Can walking in water ease Parkinson’s symptoms? (1) - University of the Sunshine Coast, Queensland, Australia

Accessibility links

USC News

Can walking in water ease Parkinson’s symptoms? (1)

14 Jul 2021

A new USC study by an exercise physiologist aims to discover the potential benefits of aquatic walking compared to land walking for people with early stage Parkinson’s Disease.

Sarah Latif, a 2010 USC Bachelor of Sport and Exercise Science graduate, is undertaking the Master’s research after 10 years working in her private practice across the Gympie region.

“Parkinson’s is a neurological condition that’s becoming more common, and walking is recommended for patients,” she said.

“However, there is a knowledge gap for specific exercise measures and aquatic rehabilitation for non-motor symptoms such neurogenic orthostatic hypotension (low blood pressure on changing body position).

“This hypotension can cause dizziness, increased risk of falling, fatigue and neck/shoulder pain.”

Ms Latif plans to study 60 participants in the USC pool and on USC walking tracks three times a week from August, to examine the effects of aquatic versus land-based walking on those symptoms.

“I will also investigate whether both types of walking alleviate anxiety, depression, sleeping disorders, fatigue, pain and apathy, which are other common non-motor symptoms of Parkinson’s Disease that contribute to reduced quality of life,” she said.

The Caloundra resident said she was inspired to upskill by specialist colleagues she worked with in the region.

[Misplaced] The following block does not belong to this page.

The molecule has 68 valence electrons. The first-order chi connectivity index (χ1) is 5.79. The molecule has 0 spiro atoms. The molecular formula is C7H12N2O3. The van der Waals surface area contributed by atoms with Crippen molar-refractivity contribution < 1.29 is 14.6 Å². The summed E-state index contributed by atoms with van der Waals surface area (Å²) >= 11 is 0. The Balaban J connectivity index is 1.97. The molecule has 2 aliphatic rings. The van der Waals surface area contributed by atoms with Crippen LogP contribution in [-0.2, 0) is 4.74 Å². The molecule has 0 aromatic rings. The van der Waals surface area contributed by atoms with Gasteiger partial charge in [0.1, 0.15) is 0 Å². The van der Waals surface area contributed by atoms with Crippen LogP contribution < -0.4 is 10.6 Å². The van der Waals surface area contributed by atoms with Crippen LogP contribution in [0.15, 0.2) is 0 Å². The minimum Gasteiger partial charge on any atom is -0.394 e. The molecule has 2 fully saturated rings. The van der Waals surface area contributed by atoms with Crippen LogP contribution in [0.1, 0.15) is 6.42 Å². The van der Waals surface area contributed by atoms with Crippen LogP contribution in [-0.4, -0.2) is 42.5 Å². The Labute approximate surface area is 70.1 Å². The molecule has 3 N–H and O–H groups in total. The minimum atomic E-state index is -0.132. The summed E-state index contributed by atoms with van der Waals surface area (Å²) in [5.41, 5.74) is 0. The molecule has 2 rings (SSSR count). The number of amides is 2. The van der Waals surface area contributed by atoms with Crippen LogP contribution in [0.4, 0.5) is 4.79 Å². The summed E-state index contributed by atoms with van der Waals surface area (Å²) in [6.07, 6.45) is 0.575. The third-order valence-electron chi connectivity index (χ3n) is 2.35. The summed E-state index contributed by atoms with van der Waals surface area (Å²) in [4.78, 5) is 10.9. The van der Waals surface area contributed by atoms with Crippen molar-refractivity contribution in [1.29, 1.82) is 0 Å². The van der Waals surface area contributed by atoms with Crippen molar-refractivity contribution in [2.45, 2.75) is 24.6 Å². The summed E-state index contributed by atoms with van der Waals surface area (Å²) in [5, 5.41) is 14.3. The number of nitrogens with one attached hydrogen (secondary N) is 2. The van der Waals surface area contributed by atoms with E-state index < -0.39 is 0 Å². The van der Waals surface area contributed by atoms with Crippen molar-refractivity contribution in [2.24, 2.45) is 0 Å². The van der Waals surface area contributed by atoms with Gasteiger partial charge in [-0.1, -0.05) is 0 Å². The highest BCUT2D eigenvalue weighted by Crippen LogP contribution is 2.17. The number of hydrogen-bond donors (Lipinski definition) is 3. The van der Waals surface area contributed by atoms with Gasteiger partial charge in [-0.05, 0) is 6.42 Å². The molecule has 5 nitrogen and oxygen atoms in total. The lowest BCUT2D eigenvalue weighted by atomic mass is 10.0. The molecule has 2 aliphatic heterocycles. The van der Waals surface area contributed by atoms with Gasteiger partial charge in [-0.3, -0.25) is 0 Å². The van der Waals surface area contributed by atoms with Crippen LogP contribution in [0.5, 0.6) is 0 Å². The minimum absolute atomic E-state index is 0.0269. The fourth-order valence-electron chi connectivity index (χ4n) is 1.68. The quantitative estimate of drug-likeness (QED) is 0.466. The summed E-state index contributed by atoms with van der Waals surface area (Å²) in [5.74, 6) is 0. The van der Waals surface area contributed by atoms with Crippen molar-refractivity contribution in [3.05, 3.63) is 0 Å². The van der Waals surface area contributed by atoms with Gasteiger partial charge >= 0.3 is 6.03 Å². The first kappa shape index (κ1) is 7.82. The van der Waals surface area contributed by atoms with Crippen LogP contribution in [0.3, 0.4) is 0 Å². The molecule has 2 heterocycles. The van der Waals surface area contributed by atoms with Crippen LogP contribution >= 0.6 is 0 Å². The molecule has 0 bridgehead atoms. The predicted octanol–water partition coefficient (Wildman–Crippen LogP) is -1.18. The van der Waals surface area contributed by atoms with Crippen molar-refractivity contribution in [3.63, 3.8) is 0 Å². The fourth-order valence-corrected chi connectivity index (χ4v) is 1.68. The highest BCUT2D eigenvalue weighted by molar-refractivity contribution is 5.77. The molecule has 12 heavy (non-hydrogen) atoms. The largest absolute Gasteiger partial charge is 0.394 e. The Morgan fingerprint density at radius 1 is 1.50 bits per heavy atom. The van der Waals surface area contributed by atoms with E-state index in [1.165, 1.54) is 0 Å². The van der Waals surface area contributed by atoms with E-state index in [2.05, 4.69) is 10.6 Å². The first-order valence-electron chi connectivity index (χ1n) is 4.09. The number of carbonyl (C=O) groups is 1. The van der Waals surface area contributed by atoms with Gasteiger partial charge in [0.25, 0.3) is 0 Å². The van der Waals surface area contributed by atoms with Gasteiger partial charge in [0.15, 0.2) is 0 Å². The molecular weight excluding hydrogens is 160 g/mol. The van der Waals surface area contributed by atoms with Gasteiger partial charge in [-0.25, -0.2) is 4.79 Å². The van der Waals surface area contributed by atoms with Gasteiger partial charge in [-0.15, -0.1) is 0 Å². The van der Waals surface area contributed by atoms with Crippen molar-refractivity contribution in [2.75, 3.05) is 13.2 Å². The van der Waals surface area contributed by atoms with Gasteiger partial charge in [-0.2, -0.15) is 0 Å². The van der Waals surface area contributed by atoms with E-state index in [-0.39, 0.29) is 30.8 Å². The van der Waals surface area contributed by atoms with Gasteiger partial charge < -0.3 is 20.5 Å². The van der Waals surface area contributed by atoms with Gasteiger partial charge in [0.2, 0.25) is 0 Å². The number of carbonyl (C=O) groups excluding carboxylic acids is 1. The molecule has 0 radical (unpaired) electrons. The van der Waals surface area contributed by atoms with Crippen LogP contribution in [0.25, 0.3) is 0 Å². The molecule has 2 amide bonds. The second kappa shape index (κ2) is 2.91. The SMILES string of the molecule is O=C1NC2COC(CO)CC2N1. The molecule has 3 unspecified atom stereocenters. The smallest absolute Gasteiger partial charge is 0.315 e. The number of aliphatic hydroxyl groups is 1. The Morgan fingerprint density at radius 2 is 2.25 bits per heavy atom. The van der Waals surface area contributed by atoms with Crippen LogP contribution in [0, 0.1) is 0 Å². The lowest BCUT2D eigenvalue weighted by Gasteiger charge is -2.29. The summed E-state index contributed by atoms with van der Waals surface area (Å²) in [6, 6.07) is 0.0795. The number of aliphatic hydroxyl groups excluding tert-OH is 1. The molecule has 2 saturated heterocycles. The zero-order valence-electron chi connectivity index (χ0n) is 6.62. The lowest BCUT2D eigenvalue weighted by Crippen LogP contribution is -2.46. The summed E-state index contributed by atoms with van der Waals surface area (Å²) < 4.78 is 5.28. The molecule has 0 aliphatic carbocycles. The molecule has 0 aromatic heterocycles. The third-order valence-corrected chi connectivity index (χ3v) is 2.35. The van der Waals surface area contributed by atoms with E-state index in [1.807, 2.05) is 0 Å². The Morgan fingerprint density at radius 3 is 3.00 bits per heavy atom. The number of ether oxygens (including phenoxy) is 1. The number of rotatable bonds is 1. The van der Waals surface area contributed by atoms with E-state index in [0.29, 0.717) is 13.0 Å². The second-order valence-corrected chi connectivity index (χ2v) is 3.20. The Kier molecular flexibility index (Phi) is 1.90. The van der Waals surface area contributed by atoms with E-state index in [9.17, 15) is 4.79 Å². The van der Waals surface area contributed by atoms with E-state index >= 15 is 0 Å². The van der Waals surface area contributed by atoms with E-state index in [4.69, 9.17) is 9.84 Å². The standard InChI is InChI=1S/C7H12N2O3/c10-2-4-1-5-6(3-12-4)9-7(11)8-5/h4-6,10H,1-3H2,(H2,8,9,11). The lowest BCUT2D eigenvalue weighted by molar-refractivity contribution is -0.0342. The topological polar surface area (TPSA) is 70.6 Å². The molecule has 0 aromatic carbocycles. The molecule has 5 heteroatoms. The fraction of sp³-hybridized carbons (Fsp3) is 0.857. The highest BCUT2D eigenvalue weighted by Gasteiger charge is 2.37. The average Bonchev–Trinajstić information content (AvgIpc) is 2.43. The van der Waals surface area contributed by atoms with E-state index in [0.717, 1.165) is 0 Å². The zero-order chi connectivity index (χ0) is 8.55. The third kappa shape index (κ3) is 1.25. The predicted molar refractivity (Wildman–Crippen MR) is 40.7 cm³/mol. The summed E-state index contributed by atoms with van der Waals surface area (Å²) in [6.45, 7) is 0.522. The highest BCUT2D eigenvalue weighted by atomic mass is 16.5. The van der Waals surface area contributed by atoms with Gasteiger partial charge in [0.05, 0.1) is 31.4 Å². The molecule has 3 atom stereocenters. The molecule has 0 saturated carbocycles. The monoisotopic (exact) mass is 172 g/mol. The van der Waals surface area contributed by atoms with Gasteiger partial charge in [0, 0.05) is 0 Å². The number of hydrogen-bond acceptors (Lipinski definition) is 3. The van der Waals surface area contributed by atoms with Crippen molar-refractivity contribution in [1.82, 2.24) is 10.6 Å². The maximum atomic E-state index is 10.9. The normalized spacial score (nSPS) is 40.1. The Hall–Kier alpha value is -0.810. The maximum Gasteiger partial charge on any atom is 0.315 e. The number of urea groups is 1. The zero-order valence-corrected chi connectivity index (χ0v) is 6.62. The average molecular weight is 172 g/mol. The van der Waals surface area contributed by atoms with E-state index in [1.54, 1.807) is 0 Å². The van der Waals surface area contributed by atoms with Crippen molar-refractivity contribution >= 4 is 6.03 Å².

“I spent 10 years using exercise to rehabilitate patients with a multitude of chronic and acute conditions and I’ve come back to university to learn more about exercise rehabilitation to improve community health and help prevent the progression of diseases like Parkinson’s,” she said.

Anyone with Stage 1 or 2 Parkinson’s Disease who is interested in participating can call 0434 178 547 or email

Her research will be supervised by Associate Professor Suzanne Broadbent, who leads Clinical Exercise Physiology at USC, and Lecturer Dr Sonja Coetzee.

Track walking - supplied

Related programs

Related articles

Animal Ecology graduate Katharine Needham working at SEA LIFE Sunshine Coast. Picture: SEA LIFE
Animal ecology medallist seals career deal
15 Nov

Completing an Animal Ecology degree with a near-perfect grade point average has helped USC graduate Katharine Needham dive into a new role as assistant marine mammal trainer at SEA LIFE Sunshine Coast Aquarium.

New placenta model offers insights into pregnancy complications
8 Nov

A USC researcher who has designed a novel 3D system that can mimic the cellular architecture of a human placenta has been awarded a Federal Ideas grant to continue her innovative research.

Brain tissue boosted after six-week treatment for chronic suicidality
2 Nov

Neuroscience researchers from USC Australia have found a link between low-dose ketamine treatment and increased grey matter volume in areas of the brain associated with depression and suicidality.

Contact the USC media team

Name Position Email Phone
Terry Walsh Manager, Media and Messaging +61 7 5430 1160
Clare McKay Media Relations Officer (Regional) +61 7 5456 5669

Search results for

Recent news